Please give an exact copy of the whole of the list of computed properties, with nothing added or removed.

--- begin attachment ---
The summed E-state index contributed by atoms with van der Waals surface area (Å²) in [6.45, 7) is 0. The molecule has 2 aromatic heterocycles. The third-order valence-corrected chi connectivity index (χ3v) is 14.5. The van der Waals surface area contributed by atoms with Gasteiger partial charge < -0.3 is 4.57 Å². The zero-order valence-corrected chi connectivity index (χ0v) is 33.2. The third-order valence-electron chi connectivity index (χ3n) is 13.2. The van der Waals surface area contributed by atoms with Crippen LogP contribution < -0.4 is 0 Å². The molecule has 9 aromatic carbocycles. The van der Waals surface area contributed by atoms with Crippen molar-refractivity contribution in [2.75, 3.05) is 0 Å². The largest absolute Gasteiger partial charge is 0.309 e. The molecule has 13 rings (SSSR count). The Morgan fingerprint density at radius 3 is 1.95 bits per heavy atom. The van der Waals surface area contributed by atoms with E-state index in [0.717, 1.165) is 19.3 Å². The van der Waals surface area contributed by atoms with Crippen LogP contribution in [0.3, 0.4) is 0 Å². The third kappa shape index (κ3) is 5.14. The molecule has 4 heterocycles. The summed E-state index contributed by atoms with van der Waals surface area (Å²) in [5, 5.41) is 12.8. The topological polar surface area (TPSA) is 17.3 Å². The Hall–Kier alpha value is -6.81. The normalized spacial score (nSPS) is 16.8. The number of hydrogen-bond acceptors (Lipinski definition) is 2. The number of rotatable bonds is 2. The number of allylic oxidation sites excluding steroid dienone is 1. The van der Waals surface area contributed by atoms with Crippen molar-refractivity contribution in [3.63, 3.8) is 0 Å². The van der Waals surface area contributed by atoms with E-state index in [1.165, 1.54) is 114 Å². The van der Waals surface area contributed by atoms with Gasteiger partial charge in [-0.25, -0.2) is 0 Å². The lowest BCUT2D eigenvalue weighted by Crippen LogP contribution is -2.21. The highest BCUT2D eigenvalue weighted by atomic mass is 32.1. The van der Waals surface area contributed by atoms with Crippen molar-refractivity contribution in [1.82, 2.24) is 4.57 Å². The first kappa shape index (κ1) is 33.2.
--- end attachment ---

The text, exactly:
The summed E-state index contributed by atoms with van der Waals surface area (Å²) in [6.45, 7) is 0. The molecule has 2 aromatic heterocycles. The third-order valence-corrected chi connectivity index (χ3v) is 14.5. The van der Waals surface area contributed by atoms with Gasteiger partial charge < -0.3 is 4.57 Å². The zero-order valence-corrected chi connectivity index (χ0v) is 33.2. The third-order valence-electron chi connectivity index (χ3n) is 13.2. The van der Waals surface area contributed by atoms with Crippen LogP contribution < -0.4 is 0 Å². The molecule has 9 aromatic carbocycles. The van der Waals surface area contributed by atoms with Crippen molar-refractivity contribution in [2.75, 3.05) is 0 Å². The largest absolute Gasteiger partial charge is 0.309 e. The molecule has 13 rings (SSSR count). The Morgan fingerprint density at radius 3 is 1.95 bits per heavy atom. The van der Waals surface area contributed by atoms with E-state index in [0.717, 1.165) is 19.3 Å². The van der Waals surface area contributed by atoms with Crippen LogP contribution in [0.3, 0.4) is 0 Å². The third kappa shape index (κ3) is 5.14. The molecule has 4 heterocycles. The summed E-state index contributed by atoms with van der Waals surface area (Å²) in [5, 5.41) is 12.8. The topological polar surface area (TPSA) is 17.3 Å². The Hall–Kier alpha value is -6.81. The normalized spacial score (nSPS) is 16.8. The number of hydrogen-bond acceptors (Lipinski definition) is 2. The number of rotatable bonds is 2. The number of allylic oxidation sites excluding steroid dienone is 1. The van der Waals surface area contributed by atoms with Crippen molar-refractivity contribution in [3.63, 3.8) is 0 Å². The van der Waals surface area contributed by atoms with E-state index in [1.165, 1.54) is 114 Å². The van der Waals surface area contributed by atoms with Gasteiger partial charge in [-0.25, -0.2) is 0 Å². The lowest BCUT2D eigenvalue weighted by Crippen LogP contribution is -2.21. The highest BCUT2D eigenvalue weighted by atomic mass is 32.1. The van der Waals surface area contributed by atoms with Crippen molar-refractivity contribution in [1.82, 2.24) is 4.57 Å². The first kappa shape index (κ1) is 33.2.